- Store empty cylinders and full cylinders separately.
- Oxygen cylinders must be stored at least 20 feet away from flammable gas cylinders or or by a noncombustible barrier at least 5 feet (1.5m) high having a fire-resistance rating of at least 1/2 hour.
- Gases belonging to the same hazard class can be stored in the same area. Inert gases are compatible with all other gases and may be stored together.
- Do not store cylinders longer than one year without use.
Most accidents or injuries involving cylinders happen while moving or handling the gas cylinders.
- Use the right equipment, correct procedures, and sufficient number of persons to lift and move cylinders to avoid personal injury and cylinder damage.
- Wear the proper PPE while handling compressed gas cylinders (i.e. safety shoes, safety glasses and gloves).
- Do not drag or roll cylinders. Transport cylinders with a properly designed cart, hand truck or properly designed cylinder cage for the transporting cylinders and make sure valve protection devices, such as caps or guards, are in place.
- When using a crane to lift cylinders, be sure to use proper cradles, nets, boats, or special platforms designed for this purpose to prevent cylinders from accidentally falling. NEVER lift cylinders with web slings wrap around the body of the cylinder.
- Ropes, chains and slings shall not be used to suspend cylinders, unless cylinder was designed for such.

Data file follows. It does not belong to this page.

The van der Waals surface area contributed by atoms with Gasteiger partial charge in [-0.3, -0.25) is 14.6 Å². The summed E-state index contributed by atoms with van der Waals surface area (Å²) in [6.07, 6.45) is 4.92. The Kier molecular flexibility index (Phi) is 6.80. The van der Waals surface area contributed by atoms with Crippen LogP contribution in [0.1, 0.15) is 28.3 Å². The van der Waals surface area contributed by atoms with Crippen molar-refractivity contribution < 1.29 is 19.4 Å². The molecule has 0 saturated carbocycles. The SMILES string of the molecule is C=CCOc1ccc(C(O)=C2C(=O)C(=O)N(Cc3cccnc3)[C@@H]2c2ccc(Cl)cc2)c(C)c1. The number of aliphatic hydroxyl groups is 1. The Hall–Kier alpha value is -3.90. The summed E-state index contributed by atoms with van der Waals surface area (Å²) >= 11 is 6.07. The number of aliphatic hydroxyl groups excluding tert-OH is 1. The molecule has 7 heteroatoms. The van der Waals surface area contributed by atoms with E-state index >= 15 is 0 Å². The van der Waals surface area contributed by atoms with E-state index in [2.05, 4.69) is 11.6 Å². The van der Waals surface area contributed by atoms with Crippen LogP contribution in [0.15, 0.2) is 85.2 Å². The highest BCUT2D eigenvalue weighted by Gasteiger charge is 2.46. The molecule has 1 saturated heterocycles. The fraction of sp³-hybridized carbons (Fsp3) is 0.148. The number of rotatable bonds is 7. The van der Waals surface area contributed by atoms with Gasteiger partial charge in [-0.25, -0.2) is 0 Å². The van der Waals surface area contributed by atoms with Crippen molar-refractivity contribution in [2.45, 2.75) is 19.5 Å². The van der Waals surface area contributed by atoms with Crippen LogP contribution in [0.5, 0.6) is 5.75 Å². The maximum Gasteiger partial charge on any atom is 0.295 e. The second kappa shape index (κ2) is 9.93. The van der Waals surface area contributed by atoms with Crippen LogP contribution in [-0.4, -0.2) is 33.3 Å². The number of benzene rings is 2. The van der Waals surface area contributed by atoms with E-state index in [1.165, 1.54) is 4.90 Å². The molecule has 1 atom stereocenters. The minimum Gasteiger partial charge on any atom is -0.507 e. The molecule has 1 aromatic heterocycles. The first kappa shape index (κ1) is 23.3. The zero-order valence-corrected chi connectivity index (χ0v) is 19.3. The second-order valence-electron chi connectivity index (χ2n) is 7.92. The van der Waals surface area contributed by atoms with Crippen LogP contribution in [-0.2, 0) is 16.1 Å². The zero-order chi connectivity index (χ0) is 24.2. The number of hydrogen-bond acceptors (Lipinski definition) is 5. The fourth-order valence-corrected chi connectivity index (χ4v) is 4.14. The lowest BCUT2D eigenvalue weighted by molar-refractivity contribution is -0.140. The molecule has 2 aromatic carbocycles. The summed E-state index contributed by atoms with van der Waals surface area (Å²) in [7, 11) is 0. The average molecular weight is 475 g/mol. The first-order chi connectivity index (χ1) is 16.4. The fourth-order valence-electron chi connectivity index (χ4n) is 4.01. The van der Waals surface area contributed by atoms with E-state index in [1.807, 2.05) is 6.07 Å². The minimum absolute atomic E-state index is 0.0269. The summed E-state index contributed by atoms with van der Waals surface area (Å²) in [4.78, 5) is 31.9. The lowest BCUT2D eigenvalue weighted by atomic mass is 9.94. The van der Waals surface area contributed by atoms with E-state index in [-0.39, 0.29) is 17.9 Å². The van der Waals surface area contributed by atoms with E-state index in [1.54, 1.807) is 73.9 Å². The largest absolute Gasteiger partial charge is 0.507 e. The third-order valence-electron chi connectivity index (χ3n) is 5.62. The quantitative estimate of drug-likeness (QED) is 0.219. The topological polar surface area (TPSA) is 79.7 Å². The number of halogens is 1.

- Do not lift by the protective cap or guard or use magnets to lift or move them since valves could be damaged.
- The cylinders shall not be painted so that physical damage on the cylinder will be visible. Painting of cylinders will only be done by the manufacturers or suppliers after the cylinders have been inspected and tested.
- Handle cylinders carefully when loading or unloading cylinders. Avoid dropping or banging them to prevent damage.
- Forklift trucks fitted with appropriate cage designed for the purpose shall be used for unloading cylinders from delivery trucks.
PROCEDURE FOR USE
- Keep cylinders upright and away from heat, sparks, fire, physical damage, or electrical circuits to avoid rupture.
- Use only in a well-ventilated areas to avoid gas accumulation.
- Do not bring cylinders into a confined space to avoid inhaling the gas and possible suffocation from the accumulation of flammable, toxic, or reactive gases.
- Users shall read, understand, and follow all cylinder markings and labels to avoid misuse.
- Before connecting a regulator, stand to one side, away from the “line of fire”, and momentarily open the valve and then close it immediately. This procedure, called “cracking” the valve, is done to clear the valve of dust or dirt that could enter the regulator.
- Open valves slowly by hand to avoid gauge damage. If a specific tool is required to open the valve, leave it in position so that the flow of gas can be stopped quickly in an emergency.
- Lift and move cylinders carefully to avoid dropping or falling.
- Close the gas cylinder valves when not in use such as during breaks, lunch, or end-of-shift to avoid leaks.
- Never apply or allow oil or grease on the cylinder fittings or regulators/gauges, particularly those containing oxygen, to avoid fire or explosion. Pure oxygen and oil can be explosive.
- Storage is not required for single cylinders of fuel gas and oxygen ready for use with regulators attached secured to a proper cart.
PROCEDURE FOR MAINTAINANCE
- Protect the markings on cylinders that identify the contents, and mark the full/empty status on cylinders. Mark all empty cylinders.
- Don't use the recessed top of the cylinder as a storage area for tools or material.
- If cylinders are leaking, isolate them outdoors and away from sparks or heat. Report it to your supervisor, request the gas supplier to send qualified people to take care of the problem – don’t try any repairs yourself. Tag leaking cylinders.